The concept of “sustainability” is not a new creation of contemporary society applied to architecture. Over the last 60 years, experts from all fields of social and energy knowledge have understood that the evolution of ways of living – cities, rural areas… – has been marked by destruction and over-consumption, exploiting resources that are exponentially heading towards their exhaustion.
This widespread concern led the experts to launch a series of postulates, positions and researches in search of an energetic self-production, and a series of constructive methods to avoid the production of waste and the aggressiveness towards the environment. The first example we find is the one built by StreetFarm member Graham Caine in 1972 in London, but dismantled three years later.
Since then, “sustainability” has taken on more and more importance in the speeches of urban planners and architects, finding a titanic technological task in order to develop new and better ways to avoid thermal bridges, generate energy more efficiently, raise the temperature with fewer losses… Among many other objectives.
This technological advance, which is advancing by leaps and bounds and which is approaching the objectives set for 2018 at European level – “Nearly zero building consumption” – by means of constructions which are in many cases very expensive and which become exclusive for any small or medium investor, is in contrast to a current which is following a real race to the bottom: “Low-Tech” sustainability.
The concept takes a creaky, even humorous, name to define something that has always been there. The goal of this “new” sustainability is none other than to understand that a cave-house or a patios-house speaks of sustainability without having any notion about it, and that through small interventions of very low cost, they can be converted into houses of the 21st century in terms of energy.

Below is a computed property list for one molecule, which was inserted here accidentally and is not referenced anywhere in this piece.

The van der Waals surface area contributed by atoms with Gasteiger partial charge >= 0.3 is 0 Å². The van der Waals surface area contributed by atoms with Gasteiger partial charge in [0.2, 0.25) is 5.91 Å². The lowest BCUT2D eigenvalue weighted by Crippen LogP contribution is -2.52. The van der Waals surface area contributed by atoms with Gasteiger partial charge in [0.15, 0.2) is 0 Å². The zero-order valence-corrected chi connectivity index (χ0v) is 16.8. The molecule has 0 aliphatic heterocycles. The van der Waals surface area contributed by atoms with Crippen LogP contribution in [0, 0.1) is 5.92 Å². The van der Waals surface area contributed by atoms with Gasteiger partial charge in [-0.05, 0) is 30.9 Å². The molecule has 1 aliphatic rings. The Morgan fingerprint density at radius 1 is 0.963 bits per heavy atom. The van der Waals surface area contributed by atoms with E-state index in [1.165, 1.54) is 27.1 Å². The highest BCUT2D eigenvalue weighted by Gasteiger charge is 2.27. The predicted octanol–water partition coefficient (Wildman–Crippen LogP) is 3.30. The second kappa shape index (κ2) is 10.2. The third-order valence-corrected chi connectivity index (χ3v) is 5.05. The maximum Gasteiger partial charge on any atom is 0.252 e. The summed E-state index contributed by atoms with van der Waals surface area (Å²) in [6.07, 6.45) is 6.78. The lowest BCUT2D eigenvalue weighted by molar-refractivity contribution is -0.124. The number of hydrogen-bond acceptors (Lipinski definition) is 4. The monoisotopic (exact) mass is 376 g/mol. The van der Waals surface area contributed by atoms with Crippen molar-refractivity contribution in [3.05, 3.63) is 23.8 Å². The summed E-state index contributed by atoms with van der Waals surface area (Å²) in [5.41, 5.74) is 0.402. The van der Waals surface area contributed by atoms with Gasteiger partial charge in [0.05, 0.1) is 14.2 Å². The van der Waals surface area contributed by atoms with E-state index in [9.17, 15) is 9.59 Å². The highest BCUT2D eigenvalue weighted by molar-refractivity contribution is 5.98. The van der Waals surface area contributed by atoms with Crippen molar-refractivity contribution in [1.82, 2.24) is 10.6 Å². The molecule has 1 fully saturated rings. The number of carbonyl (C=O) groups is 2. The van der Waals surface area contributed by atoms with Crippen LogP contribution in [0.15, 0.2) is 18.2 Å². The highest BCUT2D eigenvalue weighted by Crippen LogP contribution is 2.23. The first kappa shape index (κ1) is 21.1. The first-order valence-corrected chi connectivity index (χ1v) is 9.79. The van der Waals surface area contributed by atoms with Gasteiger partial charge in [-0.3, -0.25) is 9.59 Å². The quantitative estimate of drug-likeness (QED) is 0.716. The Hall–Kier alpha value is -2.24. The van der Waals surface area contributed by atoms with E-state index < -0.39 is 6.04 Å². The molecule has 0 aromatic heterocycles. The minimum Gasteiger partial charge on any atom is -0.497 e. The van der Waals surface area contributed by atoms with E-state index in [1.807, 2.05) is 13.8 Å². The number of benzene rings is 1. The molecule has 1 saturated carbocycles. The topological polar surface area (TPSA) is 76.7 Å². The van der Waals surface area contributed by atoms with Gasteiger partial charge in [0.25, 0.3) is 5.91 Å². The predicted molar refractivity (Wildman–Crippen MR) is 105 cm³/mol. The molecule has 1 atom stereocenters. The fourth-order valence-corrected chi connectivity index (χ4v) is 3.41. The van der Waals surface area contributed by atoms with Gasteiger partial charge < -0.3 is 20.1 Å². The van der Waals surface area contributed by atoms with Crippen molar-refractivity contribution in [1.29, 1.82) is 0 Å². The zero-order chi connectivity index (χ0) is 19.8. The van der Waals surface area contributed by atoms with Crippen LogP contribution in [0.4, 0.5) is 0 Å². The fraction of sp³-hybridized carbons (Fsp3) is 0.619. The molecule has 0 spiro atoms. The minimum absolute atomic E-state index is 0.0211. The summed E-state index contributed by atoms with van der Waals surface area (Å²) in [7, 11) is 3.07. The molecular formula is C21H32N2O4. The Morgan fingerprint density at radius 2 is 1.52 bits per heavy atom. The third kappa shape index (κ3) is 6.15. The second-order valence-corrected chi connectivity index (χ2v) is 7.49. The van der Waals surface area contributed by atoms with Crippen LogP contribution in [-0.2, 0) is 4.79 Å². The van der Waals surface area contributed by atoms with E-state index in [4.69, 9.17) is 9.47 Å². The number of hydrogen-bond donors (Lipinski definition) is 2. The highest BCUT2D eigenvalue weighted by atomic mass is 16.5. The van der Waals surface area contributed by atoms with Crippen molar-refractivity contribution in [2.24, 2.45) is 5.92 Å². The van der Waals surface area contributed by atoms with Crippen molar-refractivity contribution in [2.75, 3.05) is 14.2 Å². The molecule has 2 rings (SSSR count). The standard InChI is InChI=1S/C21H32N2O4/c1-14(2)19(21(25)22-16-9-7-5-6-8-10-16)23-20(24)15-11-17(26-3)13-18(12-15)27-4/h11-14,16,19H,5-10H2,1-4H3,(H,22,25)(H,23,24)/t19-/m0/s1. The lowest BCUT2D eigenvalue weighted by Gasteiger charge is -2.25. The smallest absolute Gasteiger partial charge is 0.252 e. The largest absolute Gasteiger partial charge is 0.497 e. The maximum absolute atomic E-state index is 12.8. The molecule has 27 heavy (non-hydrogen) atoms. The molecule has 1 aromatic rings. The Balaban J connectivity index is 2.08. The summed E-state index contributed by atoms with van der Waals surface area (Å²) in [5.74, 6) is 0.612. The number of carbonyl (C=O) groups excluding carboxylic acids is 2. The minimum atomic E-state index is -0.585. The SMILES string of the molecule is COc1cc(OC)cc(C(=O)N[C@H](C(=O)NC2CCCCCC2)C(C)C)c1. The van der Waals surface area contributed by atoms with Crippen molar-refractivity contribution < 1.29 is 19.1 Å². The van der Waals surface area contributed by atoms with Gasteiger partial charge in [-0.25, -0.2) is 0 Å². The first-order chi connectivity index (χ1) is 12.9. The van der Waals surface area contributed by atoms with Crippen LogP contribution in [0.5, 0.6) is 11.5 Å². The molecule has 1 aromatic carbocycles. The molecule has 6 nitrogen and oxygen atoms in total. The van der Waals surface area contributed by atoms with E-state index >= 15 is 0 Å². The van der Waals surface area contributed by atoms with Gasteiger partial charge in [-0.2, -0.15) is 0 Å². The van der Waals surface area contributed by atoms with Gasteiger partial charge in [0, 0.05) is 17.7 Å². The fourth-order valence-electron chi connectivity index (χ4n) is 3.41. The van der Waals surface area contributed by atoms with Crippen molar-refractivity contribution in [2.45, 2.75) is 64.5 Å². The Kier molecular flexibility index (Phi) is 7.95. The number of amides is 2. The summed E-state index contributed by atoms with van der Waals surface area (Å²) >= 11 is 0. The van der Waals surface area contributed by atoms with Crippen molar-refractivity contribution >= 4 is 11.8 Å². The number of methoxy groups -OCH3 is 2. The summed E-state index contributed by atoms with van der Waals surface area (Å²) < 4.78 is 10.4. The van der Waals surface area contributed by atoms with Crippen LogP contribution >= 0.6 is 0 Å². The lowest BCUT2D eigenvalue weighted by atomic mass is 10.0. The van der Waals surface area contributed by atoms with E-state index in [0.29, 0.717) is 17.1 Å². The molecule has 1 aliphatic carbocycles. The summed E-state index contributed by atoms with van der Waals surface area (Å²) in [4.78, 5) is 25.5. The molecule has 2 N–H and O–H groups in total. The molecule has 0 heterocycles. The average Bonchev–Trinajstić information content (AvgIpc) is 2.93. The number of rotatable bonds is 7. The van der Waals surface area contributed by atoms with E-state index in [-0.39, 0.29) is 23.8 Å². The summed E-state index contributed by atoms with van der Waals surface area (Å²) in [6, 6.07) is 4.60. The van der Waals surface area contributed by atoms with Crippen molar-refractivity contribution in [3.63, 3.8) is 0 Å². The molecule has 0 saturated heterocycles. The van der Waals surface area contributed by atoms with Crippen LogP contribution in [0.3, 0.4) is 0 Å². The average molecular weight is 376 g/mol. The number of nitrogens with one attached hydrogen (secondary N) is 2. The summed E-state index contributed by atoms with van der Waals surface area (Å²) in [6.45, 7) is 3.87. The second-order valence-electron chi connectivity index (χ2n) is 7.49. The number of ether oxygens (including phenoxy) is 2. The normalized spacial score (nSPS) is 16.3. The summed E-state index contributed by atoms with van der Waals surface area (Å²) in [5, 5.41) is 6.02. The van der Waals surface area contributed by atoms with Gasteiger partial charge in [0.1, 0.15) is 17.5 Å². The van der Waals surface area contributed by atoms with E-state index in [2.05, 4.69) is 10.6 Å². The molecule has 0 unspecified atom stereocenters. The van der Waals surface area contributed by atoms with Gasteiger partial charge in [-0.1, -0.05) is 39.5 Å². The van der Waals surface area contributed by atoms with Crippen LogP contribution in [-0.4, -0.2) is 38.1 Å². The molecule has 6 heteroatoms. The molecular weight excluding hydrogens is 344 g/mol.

Sustainable Low-Tech architecture has three basic principles:
1. Use of local or indigenous materials.
Interpretation of traditional techniques with contemporary technology, understanding the reasons for the process and the result produced.
3. To compose new rules and specific techniques within the reach of a non-specialized population, allowing a new step in the vernacular architecture of the place.
“Traditional construction and proximity materials are sustainable alternatives to advanced technological systems.”
Although it seems so, this line of research does not deny the current technology. It is not a question of denying progress in the search for the recovery of values, now outmoded, of traditional constructions; on the contrary, it is valued, studied and developed techniques that have fallen into neglect, that appear in a vernacular way in our towns and cities, and it is sought to understand their valuable points, their successes and the efficiency of their construction and result.
This approach has undeniable advantages, from the economy, objectively, to the cultural and social implications of working on the anonymous history of a construction. The extraction of autochthonous resources, valuing the result as something arising from the place itself, provides a direct relationship in the intervention with its own environment.
This branch of contemporary architecture is often combined with ideas based on the self-supply of water, food, etc. Combined with ideas from the 1950s city farm, the US green movement in 1970 and even the PROVOs in Copenhagen – which led to the creation of Christiania. In this way, the result is an indigenous architecture, where energy, products and even the way of inhabiting, seeks to blend in a fundamental way with pre-existence, in the least invasive and aggressive way possible.
The movement thus becomes a philosophy of life, in a constant search for indigenous values and typical of each place to produce the best architecture, away from seriousness and motives, seeking the rationality of detail.
Header: Iglesia de San Ildefonso – Granada. Ph: Fernando Alda.